Getting back to work after stroke

Going back to work after a stroke is an important goal for many- but may seem impossible. Yet, despite impairments, a return to professional work is possible. This session provides practical help on doing this.

Carina U Persson

Dr Carina U Persson works at the Department of Occupational therapy and Physical Therapy at Sahlgrenska University Hospital (SU) in Gothenburg, Sweden and is clinically active at the stroke unit at SU/Östra.

She has worked as a physiotherapist and graduated with a PhD in Medicine and was appointed associate professor in Rehabilitation Medicine at GU in 2019. Carina is a member of the research group Rehabilitation Medicine, GU, and her research areas are within post-stroke rehabilitation and epidemiology. She is a board member of the Nordic Stroke Society, Stroke Centrum Väst Inspirationsforum and Neuro Section of Fysioterapeuterna.

Katharina Stibrant Sunnerhagen

Dr Katharina Stibrant Sunnerhagen MD, PhD is Professor and Chair in Rehabilitation Medicine, Head at the Department of Clinical Neuroscience at the University of Gothenburg and also serves as a senior consultant at Sahlgrenska University Hospital. She has been a professor at the University of Oslo, Norway as well as Riga Stradin’s University, Latvia.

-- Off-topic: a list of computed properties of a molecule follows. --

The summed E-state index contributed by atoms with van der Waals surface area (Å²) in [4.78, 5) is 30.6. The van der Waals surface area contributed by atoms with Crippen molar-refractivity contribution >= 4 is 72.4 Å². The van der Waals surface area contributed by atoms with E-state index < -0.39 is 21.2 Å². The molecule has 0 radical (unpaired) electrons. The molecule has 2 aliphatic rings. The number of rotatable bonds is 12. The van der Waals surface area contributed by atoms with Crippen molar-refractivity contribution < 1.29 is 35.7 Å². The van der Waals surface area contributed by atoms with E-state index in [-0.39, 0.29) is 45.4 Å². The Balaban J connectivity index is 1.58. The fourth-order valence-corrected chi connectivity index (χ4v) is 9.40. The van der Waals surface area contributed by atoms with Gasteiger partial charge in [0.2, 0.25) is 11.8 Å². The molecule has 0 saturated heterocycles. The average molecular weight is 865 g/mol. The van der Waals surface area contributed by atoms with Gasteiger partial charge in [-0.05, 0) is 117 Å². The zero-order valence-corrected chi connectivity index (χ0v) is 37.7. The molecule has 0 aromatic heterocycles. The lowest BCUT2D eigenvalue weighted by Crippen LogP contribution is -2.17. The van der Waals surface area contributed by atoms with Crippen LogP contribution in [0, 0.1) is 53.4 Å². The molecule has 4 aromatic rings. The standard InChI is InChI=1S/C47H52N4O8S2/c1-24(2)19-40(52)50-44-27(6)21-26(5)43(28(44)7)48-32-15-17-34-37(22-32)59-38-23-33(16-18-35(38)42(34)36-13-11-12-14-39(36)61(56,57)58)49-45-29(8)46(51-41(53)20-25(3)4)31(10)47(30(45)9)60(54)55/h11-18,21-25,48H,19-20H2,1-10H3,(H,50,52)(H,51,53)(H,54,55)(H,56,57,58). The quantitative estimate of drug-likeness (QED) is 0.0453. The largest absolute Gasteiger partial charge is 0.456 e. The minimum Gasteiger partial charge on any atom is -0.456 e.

Since the early 1990s, Katharina has been active in stroke care and research. She has authored more than 275 papers in international peer reviewed journals with and H-index of 59. She has served as Swedish representative in the ESPRM and UESM. She is an ESPRM Senior fellow as well as a EARM member.

Kate Radford

Kate Radford is an Occupational Therapist and Professor of Rehabilitation Research, specialising in vocational rehabilitation (VR). Kate’s current research involves trials to determine the clinical and cost effectiveness of job retention interventions for stroke survivors, trauma survivors and people with inflammatory arthritis, studies to develop and evaluate VR interventions for people with multiple sclerosis and post Covid-19; and peer coaching and assistive technology interventions to promote self-management and participation following brain injury.

Kate leads the Centre for Rehabilitation and Ageing Research and the Doctoral Training Centre for Rehabilitation and Healthcare Research at the University of Nottingham.